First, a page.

Nepal | January 17, 2021

Food security: Agricultural sustainability holds the key

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In order to ensure food security and a healthy diet, small farm holders mainly from the remote areas must be made economically stronger. If the government were to regulate localised farming in the rural areas, most areas of Nepal would contribute significantly to the national food market, ensuring food security

Agriculture is a nature-dependent human activity indispensable for the continuation and sustenance of human life.

Ironically, while being dependent on nature, it also poses several threats to it.

Agriculture is and will continue to be the core issue for conservation. Today, the global population is rising consistently and the longterm productivity/arability of land is being compromised by chemical fertilisers, pesticides, climate change as farmers have the responsibility to feed the whole world with limited resources.

Food and Agriculture Organisation (FAO) estimates that by 2050, the world population will reach 9.15 billion, and to meet the food demand, global agricultural production will need to increase by 60% compared to 2005-07 and by 77% in the developing countries. Such analysis and forecast by FAO suggest that pressure is building upon the land resources as 70% of the world land area will be covered by urban areas by 2050.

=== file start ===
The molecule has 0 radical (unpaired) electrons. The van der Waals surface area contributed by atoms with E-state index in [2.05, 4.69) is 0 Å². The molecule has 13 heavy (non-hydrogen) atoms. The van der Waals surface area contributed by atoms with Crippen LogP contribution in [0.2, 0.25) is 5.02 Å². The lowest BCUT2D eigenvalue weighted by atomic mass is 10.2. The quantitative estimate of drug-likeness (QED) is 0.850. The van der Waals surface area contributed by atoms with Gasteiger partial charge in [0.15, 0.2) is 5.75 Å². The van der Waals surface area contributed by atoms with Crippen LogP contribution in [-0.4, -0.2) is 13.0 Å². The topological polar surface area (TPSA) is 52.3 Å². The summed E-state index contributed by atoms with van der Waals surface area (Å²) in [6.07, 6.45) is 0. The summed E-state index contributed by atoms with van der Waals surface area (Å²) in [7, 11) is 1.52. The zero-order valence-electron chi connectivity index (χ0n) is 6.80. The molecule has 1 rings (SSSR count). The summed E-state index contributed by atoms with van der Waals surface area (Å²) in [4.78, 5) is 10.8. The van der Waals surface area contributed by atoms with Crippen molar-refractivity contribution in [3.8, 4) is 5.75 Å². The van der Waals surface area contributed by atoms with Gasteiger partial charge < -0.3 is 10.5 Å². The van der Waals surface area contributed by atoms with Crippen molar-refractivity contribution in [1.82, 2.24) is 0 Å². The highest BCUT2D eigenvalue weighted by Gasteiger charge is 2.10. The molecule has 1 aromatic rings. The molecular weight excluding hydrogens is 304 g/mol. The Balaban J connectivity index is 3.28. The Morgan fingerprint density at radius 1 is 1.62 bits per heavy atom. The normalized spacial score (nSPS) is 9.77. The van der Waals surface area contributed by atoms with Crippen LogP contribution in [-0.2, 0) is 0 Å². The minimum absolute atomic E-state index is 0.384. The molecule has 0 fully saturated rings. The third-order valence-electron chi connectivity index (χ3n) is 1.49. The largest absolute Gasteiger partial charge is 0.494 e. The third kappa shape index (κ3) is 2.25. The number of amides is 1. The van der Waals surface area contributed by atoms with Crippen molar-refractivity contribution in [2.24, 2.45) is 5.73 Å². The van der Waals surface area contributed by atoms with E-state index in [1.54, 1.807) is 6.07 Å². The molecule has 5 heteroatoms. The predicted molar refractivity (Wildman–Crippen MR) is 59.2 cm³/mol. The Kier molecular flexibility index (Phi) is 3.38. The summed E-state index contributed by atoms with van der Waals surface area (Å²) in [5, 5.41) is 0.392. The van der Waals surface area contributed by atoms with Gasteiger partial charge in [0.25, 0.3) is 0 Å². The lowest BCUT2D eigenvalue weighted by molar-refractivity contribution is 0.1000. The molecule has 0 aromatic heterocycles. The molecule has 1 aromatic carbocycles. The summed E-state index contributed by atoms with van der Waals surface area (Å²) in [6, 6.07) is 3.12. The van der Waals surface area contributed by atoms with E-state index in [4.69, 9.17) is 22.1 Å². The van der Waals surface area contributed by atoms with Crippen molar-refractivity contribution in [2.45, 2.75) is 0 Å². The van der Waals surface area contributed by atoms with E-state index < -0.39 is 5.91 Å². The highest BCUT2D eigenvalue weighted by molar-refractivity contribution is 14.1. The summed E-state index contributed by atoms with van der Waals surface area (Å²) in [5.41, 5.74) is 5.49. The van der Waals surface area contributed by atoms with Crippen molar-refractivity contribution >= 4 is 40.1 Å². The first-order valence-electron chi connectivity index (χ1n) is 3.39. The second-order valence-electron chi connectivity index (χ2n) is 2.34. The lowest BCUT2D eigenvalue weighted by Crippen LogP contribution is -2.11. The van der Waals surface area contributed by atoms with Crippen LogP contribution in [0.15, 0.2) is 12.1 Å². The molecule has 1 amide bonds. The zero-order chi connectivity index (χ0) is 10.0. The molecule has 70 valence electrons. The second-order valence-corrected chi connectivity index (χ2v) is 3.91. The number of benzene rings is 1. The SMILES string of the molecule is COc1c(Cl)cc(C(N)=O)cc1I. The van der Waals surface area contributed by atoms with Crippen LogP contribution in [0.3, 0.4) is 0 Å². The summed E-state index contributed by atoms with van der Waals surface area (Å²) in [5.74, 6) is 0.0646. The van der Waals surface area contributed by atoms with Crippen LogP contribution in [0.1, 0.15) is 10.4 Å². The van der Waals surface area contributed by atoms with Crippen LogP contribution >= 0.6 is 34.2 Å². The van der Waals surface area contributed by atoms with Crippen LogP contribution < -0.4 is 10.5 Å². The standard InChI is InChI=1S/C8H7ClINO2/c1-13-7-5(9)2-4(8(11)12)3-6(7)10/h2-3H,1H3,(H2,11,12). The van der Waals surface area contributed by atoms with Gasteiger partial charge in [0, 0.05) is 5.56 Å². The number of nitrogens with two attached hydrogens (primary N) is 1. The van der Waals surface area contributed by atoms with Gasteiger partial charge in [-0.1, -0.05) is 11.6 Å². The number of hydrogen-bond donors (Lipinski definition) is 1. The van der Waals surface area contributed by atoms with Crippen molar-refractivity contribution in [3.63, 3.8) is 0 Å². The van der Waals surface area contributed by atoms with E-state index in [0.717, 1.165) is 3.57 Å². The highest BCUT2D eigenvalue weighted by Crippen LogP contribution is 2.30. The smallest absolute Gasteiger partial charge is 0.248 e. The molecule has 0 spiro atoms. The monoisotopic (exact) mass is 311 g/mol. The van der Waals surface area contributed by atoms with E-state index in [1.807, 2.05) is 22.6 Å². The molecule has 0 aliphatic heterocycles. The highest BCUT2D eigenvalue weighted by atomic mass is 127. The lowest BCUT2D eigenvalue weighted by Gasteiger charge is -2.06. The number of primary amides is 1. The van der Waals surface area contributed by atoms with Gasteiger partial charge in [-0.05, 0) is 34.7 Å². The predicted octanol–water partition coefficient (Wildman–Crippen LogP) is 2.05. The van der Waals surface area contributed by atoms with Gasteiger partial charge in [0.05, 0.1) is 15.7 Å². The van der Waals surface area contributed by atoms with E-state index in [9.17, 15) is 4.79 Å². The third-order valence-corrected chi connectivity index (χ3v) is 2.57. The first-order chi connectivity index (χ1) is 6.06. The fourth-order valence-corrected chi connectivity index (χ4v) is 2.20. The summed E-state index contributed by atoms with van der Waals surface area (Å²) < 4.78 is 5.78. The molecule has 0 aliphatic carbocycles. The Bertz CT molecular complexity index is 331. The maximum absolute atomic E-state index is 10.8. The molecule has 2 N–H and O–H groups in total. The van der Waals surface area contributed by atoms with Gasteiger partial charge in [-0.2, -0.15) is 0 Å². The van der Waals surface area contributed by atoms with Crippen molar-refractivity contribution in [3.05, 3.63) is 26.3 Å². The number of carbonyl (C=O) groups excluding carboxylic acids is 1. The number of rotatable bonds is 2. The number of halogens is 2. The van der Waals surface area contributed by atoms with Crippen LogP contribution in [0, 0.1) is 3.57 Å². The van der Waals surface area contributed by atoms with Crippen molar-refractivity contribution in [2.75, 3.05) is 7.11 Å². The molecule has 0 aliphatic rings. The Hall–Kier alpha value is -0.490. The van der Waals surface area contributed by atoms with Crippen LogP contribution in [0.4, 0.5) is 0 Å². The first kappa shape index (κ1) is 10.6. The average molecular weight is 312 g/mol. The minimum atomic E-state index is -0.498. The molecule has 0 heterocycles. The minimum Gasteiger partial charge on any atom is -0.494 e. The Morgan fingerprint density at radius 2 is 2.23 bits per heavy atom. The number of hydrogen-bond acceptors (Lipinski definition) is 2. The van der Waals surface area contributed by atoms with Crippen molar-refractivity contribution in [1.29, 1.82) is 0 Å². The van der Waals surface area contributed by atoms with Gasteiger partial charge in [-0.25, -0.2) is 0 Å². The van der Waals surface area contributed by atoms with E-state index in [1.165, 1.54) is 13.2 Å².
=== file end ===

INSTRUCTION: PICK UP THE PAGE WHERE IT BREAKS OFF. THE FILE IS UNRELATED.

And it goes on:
Often credited for saving one billion people from famine in South Asia and other regions with rapid population growth, the Green Revolution of the 1960s has resulted in significant negative effects on food production, including degradation of the soil and over exploitation of the natural resources. This coupled with climate change is likely to cause a shortage of food, or famine, in the near future. Hence, to secure the right to food of future generations, sustainability in agriculture is a must.

Preserving the environment and providing safe and healthy diets for all must be embraced by all sectors and stakeholders who are involved in agriculture and nature conservation.

Sustainable agriculture is an integrated system of plant and animal production practices, having a site specific application that is capable of lasting at a certain level over a longer period of time. The primary benefits of sustainable agriculture are environment preservation, protection of public health, sustaining vibrant communities and upholding animal welfare.

Around the globe, agricultural technologies are shifting from production-oriented to profit-oriented sustainable farming.

Farmers are adopting resource conserving technologies like organic farming, permaculture, carbon farming, ecological intensification, crop rotation, integrated pest and nutrient management, minimum tillage and many more.

Wise selection of each of the aforementioned approaches must be done as their validity is only justified in a given set of specific circumstances.

In Nepal, too, many sustainable agricultural approaches are being adopted.

Adoption of minimum tillage in wheat and lentil cultivation, practice of intercropping and mixed cropping, use of biogas, water mills and drip irrigation technology can be taken as references. Similarly gravity ropeway technology is used in Marpha and Tukche of Mustang district to facilitate apple transportation from orchards to roadways.